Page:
Teaching our children procedures for avoiding germs has always been part of being a parent. Wash your hands with soap for two rounds of the “happy birthday” song. Cough or sneeze into your elbow. Keep your hands out of your mouth. Until about six months ago, this was enough. Now we’ve added a whole new set of protective barriers to the mix. Make sure your mask covers your nose and mouth. Stay six feet away from others. While these practices are incredibly important, it can be difficult for kids to fully understand why they are so important. The more opportunities we have to connect them to other important aspects of their lives, the greater their acceptance becomes. In this lesson, your children will think about the protective measures they are taking to stay healthy during the pandemic through the lens of God’s protection of the Israelites as they escaped from Egypt in Exodus 14.
Begin the time with your children by asking each of them to get the mask they wear when going out into the world. Talk about how the mask protects not only the wearer but also the people around her. Then bring a candle and matches out. Light the candle. Ask each child to put on his mask and then try to blow out the candle. The mask should prevent the candle from being extinguished. This happens because the mask is preventing some of the air, including that which has droplets of saliva in it, from escaping from the mask. Explain that the mask is creating a protective layer between the child and others.
Read aloud Exodus 14:19-31. Because this text describes Egyptian soldiers drowning, the version in a children’s Bible may be best for younger children, as these usually soften the description of this part of the event. (The reading “Walking on Dry Land” in “Growing in God’s Love: A Story Bible” is an excellent retelling of the Scripture in child-friendly language.) Before you begin reading, provide some context for the story. Explain that the Israelites have been slaves in Egypt for a long time. They were treated very badly and asked God to free them. God does. As this reading begins, they are running away from the Egyptians. The Egyptians are chasing after them. The Israelites ask God to continue helping them until they get to a safe place.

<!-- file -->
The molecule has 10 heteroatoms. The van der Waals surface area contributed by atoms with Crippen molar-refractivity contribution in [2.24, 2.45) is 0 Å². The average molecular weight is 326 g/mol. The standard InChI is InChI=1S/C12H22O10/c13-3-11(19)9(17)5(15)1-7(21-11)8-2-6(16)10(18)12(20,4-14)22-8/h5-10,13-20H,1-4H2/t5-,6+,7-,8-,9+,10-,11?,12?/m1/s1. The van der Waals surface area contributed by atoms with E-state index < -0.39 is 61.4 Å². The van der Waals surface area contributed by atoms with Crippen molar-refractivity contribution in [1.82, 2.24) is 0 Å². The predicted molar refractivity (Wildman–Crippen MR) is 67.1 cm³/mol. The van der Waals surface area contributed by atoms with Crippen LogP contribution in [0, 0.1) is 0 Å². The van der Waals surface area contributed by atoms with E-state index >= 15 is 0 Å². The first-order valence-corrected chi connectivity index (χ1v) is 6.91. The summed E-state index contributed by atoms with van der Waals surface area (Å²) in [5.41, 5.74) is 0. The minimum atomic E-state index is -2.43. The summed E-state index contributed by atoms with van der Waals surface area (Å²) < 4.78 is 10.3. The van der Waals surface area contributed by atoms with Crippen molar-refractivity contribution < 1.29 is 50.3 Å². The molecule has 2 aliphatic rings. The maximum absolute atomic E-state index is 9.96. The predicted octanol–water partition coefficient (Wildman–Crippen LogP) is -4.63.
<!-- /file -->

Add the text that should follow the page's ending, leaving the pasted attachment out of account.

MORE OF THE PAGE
After reading the story, ask your children how God protected the Israelites in the story. They will likely hone in on the parting of the Red Sea which allowed the Israelites to fully separate themselves from their pursuers. Note that God also creates a “pillar of cloud” as the Israelites travel through the night that masks them from the Egyptians following behind (Exodus 14:19). Explain that in both of these instances, God is creating a protective barrier for the Israelites. God knows that they will be harmed if the Egyptians catch up with them, so God places first a pillar of cloud and then water between the two, so the Israelites can be free. God wants the people to be alive and well. Return to the earlier discussion about masks and other protective measures your family takes to prevent transmission of the coronavirus. Ask your children to consider how these are like God’s actions in the Scripture reading. Note that both help God’s people survive, so they can continue God’s work on earth.
As an extension of this discussion, you may want to create a family prayer to say when you put on your masks to go out somewhere, wash your hands or engage in some other protective practice. You may even want to use imagery from the Exodus reading to evoke the idea of God providing a protective barrier to allow the Israelites to move into freedom. Here’s a sample prayer to get you started:
Just like your pillar of cloud protected the Israelites as they fled toward freedom,
Let this mask be a protection for me and those around me from COVID-19.
Thank you for loving us and protecting us.
JOELLE BRUMMIT-YALE is the director of children’s and youth ministries at Chapel in the Pines Presbyterian in Chapel Hill, North Carolina. When not at the church, she can usually be found at home with her son and husband caring for their many animals and developing their family homestead.